4. Use C-SPAN Classroom Videos and C-SPAN’s StudentCam Competition

Finally, you can make use of the plethora of resources provided by C-SPAN through its C-SPAN Classroom website.

All of the lesson plans and activities on the website revolve around clips of videos from C-SPAN’s video library. There are longer lesson plans that will take up a whole class period, and shorter bell ringer videos that you can use to kick off a lesson. In either case, they’re sorted by topic so that you can pick something related to the topic you want to teach.

But the really fun part is their StudentCam competition. This is an annual documentary competition in which students create a short video addressing the annual theme, such as, “What is the main issue you that want the Presidential candidates to address?”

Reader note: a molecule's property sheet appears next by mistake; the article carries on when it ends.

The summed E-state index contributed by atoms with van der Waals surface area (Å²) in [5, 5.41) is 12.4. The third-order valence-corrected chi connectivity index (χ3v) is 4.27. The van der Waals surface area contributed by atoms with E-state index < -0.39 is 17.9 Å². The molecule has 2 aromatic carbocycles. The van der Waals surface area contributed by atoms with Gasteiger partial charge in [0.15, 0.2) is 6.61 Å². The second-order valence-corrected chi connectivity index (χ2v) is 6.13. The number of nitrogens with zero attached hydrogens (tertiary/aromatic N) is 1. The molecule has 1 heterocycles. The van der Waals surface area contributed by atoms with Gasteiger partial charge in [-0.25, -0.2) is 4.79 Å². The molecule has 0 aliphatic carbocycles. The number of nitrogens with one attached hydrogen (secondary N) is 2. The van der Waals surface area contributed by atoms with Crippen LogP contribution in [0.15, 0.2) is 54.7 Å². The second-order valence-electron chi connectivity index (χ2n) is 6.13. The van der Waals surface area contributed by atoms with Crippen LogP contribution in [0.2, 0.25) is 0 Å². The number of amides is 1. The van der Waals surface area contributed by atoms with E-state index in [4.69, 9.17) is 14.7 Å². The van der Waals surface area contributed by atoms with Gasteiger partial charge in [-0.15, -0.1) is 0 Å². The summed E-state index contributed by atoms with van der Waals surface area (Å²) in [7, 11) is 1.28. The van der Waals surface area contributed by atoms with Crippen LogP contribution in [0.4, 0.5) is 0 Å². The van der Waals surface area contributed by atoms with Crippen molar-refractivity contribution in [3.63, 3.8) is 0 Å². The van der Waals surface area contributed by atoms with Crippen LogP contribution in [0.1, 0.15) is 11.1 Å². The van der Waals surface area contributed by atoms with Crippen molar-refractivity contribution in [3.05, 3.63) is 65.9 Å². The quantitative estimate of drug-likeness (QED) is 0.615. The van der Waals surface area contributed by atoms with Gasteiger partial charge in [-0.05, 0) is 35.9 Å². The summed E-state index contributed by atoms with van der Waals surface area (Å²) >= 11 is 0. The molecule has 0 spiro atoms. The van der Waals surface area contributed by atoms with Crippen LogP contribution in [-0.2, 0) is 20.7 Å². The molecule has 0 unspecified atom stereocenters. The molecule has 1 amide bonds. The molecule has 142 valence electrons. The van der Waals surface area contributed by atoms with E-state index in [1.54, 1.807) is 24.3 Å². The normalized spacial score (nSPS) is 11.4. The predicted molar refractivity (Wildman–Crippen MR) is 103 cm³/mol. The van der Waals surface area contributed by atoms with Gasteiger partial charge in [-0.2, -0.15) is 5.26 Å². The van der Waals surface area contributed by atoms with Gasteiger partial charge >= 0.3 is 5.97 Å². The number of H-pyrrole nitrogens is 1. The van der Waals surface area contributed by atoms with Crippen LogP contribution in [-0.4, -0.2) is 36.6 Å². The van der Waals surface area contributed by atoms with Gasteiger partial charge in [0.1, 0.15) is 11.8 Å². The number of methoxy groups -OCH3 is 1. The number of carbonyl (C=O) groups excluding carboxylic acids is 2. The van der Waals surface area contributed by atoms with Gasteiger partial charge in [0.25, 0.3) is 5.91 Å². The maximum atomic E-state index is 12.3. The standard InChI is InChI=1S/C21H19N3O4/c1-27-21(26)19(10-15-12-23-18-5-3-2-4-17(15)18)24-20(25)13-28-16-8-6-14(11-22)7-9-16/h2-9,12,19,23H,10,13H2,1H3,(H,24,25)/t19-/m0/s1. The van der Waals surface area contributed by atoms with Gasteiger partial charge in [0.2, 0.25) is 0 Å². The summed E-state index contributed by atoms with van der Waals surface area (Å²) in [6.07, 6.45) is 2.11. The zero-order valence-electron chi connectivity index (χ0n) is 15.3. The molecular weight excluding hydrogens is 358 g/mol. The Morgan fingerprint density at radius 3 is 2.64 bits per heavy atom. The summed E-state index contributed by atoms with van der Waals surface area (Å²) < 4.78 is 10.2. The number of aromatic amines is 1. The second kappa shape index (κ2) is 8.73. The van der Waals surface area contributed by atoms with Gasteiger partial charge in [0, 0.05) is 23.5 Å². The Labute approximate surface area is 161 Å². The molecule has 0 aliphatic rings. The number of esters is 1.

Students have to combine video content from the C-SPAN website with their own interviews and content to create a 5 to 7 minute video. There are separate categories for high school and middle school students, so your students can compete on an even playing field. And there’s prize money!

Pick One and Up Your Civics Engagement

Regardless of how much technology you have access to, one of these resources will help you incorporate technology while doing a better job of teaching civics. So pick the one that’s best for your classroom and up the ante this week with a good game or a good video.

Brian Rock is a career educator. He worked for over a decade as a social studies teacher at East Orange Campus High School. He currently works for the New Jersey Education Association, providing training and support to educators in Somerset and Hunterdon Counties. Brian is also President (2024) of the West Orange Public Schools Board of Education. His popular blog The Civic Educator, is still online and full of useful teaching resources.


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1 Response

  1. Mary Langer Thompson says:

    Outstanding resources! Thanks, Brian. I’m signed up for CNN10.